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MONEY MATTERS: 3 Money Tips To Save Big

One of the things I am into is saving money. I know that sounds kind of hoaky in this age of super cool and the ultra persona, but I’m old fashioned. I grew up in the 80’s. I saw what Middle America looked like in the old days and it was pretty quaint. There were only a few rich people in town, everybody else was pretty average.

My middle-class upbringing exposed me to an appreciation for saving money. Like my grandparents – they had huge piles of coupons lying on their kitchen table every single time I went over there. And my parents, I saw them save too. Buy less junk food, no new shoes, we don’t get the cool pants this year. Yeah, I’m still scarred from that one, but that’s a different story.

So I decided to put my middle-class upbringing to the test this week and push the boundaries of normal consumerism. Something more like Gonzo consumption. Here are the three little battles that added up to one big victory.

Cell Phone Victory

I spend a lot of time on the phone. I talk to clients, I gather information, I chat with my friends. So for the second month in a row I’ve gotten a little too crazy for my cell phone company and went over my minutes. That means it’s probably time for me to get a new plan because clearly this one isn’t working anymore. I call in and find out the only plan with more minutes is unlimited for $99/mo. My current plan was $50/mo. Not super pumped about doubling my monthly bill, I decided to hit the Street in search of a better deal.

That meant Googling “cheap cell phone deal” and sifting through the results. I came up with an offer from a leading cell-phone company for unlimited at $50/mo. That was half of what my current company had offered me! Looks like I’ve got a winner on my hands.

So I called back in and told them about my new offer. Without even blinking an eye, the young lady on the other end of the phone offered a “special” package besting the competition at $49.99/mo.

I was blown away. You don’t want me to send this offer to you? Do you want to verify that this is real? No such formalities. I was moved into the $49.99/mo crowd and sailed happily into my day.

The Olive Bar at Whole Foods

I don’t know what it is about Olives, but I love them. I think they are delicious. There’s something about that rubbery texture that just gets to me.

So it didn’t take me long to discover the olive bar at Whole Foods. No doubt this has to be the premier olive bar in the city, but it also happens to be expensive; to the tune of $8.99/lb. That’ above the $7.99/lb for the salad/hot bar but below $13.99/lb for premium roast beef.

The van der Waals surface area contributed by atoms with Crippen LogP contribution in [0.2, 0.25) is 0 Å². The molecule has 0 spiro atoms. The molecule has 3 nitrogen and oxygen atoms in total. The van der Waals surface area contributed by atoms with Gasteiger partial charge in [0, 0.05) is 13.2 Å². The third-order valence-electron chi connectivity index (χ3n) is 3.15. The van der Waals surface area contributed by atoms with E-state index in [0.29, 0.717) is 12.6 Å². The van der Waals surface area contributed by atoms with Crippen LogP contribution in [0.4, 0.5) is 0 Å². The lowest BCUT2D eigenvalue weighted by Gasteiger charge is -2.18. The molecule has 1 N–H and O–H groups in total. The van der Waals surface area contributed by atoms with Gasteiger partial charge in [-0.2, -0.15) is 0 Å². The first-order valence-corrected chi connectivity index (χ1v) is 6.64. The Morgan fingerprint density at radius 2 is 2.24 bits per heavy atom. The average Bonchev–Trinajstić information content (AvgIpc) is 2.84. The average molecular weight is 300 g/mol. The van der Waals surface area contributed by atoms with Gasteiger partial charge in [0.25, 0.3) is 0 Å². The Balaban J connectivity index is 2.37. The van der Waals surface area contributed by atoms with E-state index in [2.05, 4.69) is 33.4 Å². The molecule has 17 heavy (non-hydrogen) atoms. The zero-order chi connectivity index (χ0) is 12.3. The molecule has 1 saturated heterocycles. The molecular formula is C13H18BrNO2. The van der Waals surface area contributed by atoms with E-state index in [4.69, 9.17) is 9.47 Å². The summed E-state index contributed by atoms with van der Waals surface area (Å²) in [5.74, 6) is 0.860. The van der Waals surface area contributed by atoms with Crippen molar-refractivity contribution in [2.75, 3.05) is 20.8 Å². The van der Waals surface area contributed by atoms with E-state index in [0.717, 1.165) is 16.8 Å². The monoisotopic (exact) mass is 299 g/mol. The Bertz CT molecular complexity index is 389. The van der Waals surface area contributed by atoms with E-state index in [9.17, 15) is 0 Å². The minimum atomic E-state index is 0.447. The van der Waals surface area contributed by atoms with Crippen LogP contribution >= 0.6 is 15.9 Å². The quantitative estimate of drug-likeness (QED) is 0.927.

I knew it would be dangerous for me to dabble with the olive bar, because to an olive lover, a pound of olives doesn’t really get you very far. But I couldn’t resist. So sure enough, a few months go by, and I am recklessly hitting the olive bar 2-3 times a week. My cute little romance with olives has turned into a $16-$20 a week habit, putting me out about $1000 at the end of the year. Holy smokes, I have a serious olive problem!

Anyway, long story short, I decided to cut back on the olives. Cutting some luxury or highly discretionary spending from your budget is a quick way to save cash. A friend also introduced me to quality olives out of a jar. They are cheaper and just as good.

Annual vs. Monthly

When I was at the gym the other day whaling away on the elliptical, I noticed some fliers announcing sales on annual memberships. At the time I was paying monthly, so I wondered if I could save some cash by shifting to a different model.

Turns out I could. My monthly rate was $45. Going to the yearly plan pushed that down to $34, adding another $11/month onto my roll. Not exactly rocket science or trading derivatives, but a guaranteed return none the less.

The Power of Numbers

So when you add all the little victories together you have something with real substance. In this case, that’s a monthly savings of $133 that comes out to $1500 at the end of the year. And who wouldn’t like to get a big check out of thin air once a year? It takes a little discipline and some strategic moves, but in a world that is ultra competitive to earn high wages, savings translate directly to the bottom line.

Savings Profile

  • Cell phone-$50
  • Olive Bar-$72
  • Gym Membership-$11

Monthly-$133

Annual-1.5K

1.5 is a lot of money to most people – and certainly small biz owners who have overhead to manage in their storefronts. So there’s only one more point to make – what can you cut back on to save some cash for you?

MONEY MATTERS is a weekly column on the Retail Minded Blog that is contributed by Michael Vodicka, founder of boutique financial consulting firm the Vodicka GroupMONEY MATTERS is Retail Minded’s way of supporting independent store owners with all their financial concerns, real life needs and everyday issues both in and out of their  stores. You can find MONEY MATTERS every Wednesday on RetailMinded.com as well as in each issue of Retail Minded Magazine


Comments

  • Winny
    March 28, 2012

    Amazing how the things we see as too small to make a difference, all add up to a substantial amount annually. I got my dad to give me some advice on where to cut back, and his 1st suggestion was looking at my cellphone costs! He uses a senior plan (SVC) from Tracfone…no, I didn’t switch to the senior plan 🙂 , but his calculations on how much he was saving by spending under $10 a month because as a prepaid user, he now only spends what he needs, was enough to make me look at what was on offer in the prepaid sector. aid is soo much cheaper! That, combined with the savings due to planning before I do my shopping (thus less impulsive purchases) has already made a noticeable difference!

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